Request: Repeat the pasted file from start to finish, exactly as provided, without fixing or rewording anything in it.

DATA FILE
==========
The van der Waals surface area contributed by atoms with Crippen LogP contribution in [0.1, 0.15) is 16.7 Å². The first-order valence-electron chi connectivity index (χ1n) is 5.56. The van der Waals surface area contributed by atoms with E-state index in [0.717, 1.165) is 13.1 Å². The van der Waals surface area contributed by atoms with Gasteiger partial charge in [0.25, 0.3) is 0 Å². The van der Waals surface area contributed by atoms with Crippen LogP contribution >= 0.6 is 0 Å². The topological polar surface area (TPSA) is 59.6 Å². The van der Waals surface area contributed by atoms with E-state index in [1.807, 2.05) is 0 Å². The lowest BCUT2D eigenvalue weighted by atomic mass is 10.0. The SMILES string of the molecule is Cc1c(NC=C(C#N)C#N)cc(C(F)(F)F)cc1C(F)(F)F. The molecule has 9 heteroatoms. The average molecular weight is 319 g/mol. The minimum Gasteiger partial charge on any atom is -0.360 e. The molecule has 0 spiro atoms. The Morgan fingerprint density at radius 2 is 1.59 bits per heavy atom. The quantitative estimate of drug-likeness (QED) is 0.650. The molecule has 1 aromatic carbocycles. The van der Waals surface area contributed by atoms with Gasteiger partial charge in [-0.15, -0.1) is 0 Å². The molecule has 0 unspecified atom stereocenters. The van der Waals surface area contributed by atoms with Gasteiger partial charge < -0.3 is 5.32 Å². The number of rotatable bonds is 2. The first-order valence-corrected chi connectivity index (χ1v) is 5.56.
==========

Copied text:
The van der Waals surface area contributed by atoms with Crippen LogP contribution in [0.1, 0.15) is 16.7 Å². The first-order valence-electron chi connectivity index (χ1n) is 5.56. The van der Waals surface area contributed by atoms with E-state index in [0.717, 1.165) is 13.1 Å². The van der Waals surface area contributed by atoms with Gasteiger partial charge in [0.25, 0.3) is 0 Å². The van der Waals surface area contributed by atoms with Crippen LogP contribution >= 0.6 is 0 Å². The topological polar surface area (TPSA) is 59.6 Å². The van der Waals surface area contributed by atoms with E-state index in [1.807, 2.05) is 0 Å². The lowest BCUT2D eigenvalue weighted by atomic mass is 10.0. The SMILES string of the molecule is Cc1c(NC=C(C#N)C#N)cc(C(F)(F)F)cc1C(F)(F)F. The molecule has 9 heteroatoms. The average molecular weight is 319 g/mol. The minimum Gasteiger partial charge on any atom is -0.360 e. The molecule has 0 spiro atoms. The Morgan fingerprint density at radius 2 is 1.59 bits per heavy atom. The quantitative estimate of drug-likeness (QED) is 0.650. The molecule has 1 aromatic carbocycles. The van der Waals surface area contributed by atoms with Gasteiger partial charge in [-0.15, -0.1) is 0 Å². The molecule has 0 unspecified atom stereocenters. The van der Waals surface area contributed by atoms with Gasteiger partial charge < -0.3 is 5.32 Å². The number of rotatable bonds is 2. The first-order valence-corrected chi connectivity index (χ1v) is 5.56.